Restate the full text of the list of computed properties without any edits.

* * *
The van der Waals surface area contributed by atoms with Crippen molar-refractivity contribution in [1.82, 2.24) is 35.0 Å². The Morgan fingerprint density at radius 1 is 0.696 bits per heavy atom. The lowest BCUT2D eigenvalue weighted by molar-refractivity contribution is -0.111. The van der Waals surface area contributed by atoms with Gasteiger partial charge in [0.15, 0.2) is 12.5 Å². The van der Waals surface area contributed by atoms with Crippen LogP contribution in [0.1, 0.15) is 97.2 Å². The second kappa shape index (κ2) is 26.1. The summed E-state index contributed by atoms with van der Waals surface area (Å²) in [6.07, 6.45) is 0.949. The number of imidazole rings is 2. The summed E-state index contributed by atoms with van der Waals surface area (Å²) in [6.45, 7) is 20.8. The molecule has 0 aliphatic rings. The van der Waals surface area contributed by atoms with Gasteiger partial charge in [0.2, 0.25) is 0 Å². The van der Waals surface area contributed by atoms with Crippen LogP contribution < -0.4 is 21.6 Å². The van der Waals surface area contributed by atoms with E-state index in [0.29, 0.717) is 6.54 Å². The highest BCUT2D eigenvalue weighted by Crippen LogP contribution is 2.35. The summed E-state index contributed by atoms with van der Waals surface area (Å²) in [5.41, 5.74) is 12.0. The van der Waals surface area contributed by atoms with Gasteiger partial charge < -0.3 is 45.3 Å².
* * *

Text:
The van der Waals surface area contributed by atoms with Crippen molar-refractivity contribution in [1.82, 2.24) is 35.0 Å². The Morgan fingerprint density at radius 1 is 0.696 bits per heavy atom. The lowest BCUT2D eigenvalue weighted by molar-refractivity contribution is -0.111. The van der Waals surface area contributed by atoms with Gasteiger partial charge in [0.15, 0.2) is 12.5 Å². The van der Waals surface area contributed by atoms with Crippen LogP contribution in [0.1, 0.15) is 97.2 Å². The second kappa shape index (κ2) is 26.1. The summed E-state index contributed by atoms with van der Waals surface area (Å²) in [6.07, 6.45) is 0.949. The number of imidazole rings is 2. The summed E-state index contributed by atoms with van der Waals surface area (Å²) in [6.45, 7) is 20.8. The molecule has 0 aliphatic rings. The van der Waals surface area contributed by atoms with Gasteiger partial charge in [0.2, 0.25) is 0 Å². The van der Waals surface area contributed by atoms with Crippen LogP contribution < -0.4 is 21.6 Å². The van der Waals surface area contributed by atoms with E-state index in [0.29, 0.717) is 6.54 Å². The highest BCUT2D eigenvalue weighted by Crippen LogP contribution is 2.35. The summed E-state index contributed by atoms with van der Waals surface area (Å²) in [5.41, 5.74) is 12.0. The van der Waals surface area contributed by atoms with Gasteiger partial charge < -0.3 is 45.3 Å².